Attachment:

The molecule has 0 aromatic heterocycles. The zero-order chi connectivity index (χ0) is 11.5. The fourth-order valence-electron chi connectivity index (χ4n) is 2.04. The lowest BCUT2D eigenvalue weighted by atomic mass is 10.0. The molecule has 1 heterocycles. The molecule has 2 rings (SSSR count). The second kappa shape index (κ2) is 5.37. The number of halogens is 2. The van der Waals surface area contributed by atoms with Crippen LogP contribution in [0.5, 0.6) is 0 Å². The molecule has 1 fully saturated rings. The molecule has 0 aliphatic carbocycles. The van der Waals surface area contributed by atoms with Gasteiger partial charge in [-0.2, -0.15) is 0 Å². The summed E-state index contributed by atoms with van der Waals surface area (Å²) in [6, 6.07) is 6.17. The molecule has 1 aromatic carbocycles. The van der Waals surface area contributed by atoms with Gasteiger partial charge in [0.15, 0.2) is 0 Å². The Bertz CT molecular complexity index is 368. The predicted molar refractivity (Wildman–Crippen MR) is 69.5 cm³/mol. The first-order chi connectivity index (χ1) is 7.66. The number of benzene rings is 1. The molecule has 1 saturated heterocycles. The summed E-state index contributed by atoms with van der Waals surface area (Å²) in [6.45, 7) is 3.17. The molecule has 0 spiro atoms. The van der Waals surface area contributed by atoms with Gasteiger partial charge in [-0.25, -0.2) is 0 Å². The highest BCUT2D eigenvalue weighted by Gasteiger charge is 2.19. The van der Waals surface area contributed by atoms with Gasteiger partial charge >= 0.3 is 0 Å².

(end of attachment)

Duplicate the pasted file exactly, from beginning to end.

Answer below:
The molecule has 0 aromatic heterocycles. The zero-order chi connectivity index (χ0) is 11.5. The fourth-order valence-electron chi connectivity index (χ4n) is 2.04. The lowest BCUT2D eigenvalue weighted by atomic mass is 10.0. The molecule has 1 heterocycles. The molecule has 2 rings (SSSR count). The second kappa shape index (κ2) is 5.37. The number of halogens is 2. The van der Waals surface area contributed by atoms with Crippen LogP contribution in [0.5, 0.6) is 0 Å². The molecule has 1 fully saturated rings. The molecule has 0 aliphatic carbocycles. The van der Waals surface area contributed by atoms with Gasteiger partial charge in [-0.2, -0.15) is 0 Å². The summed E-state index contributed by atoms with van der Waals surface area (Å²) in [6, 6.07) is 6.17. The molecule has 1 aromatic carbocycles. The van der Waals surface area contributed by atoms with Gasteiger partial charge in [0.15, 0.2) is 0 Å². The Bertz CT molecular complexity index is 368. The predicted molar refractivity (Wildman–Crippen MR) is 69.5 cm³/mol. The first-order chi connectivity index (χ1) is 7.66. The number of benzene rings is 1. The molecule has 1 saturated heterocycles. The summed E-state index contributed by atoms with van der Waals surface area (Å²) in [6.45, 7) is 3.17. The molecule has 0 spiro atoms. The van der Waals surface area contributed by atoms with Gasteiger partial charge in [-0.25, -0.2) is 0 Å². The highest BCUT2D eigenvalue weighted by Gasteiger charge is 2.19. The van der Waals surface area contributed by atoms with Gasteiger partial charge >= 0.3 is 0 Å².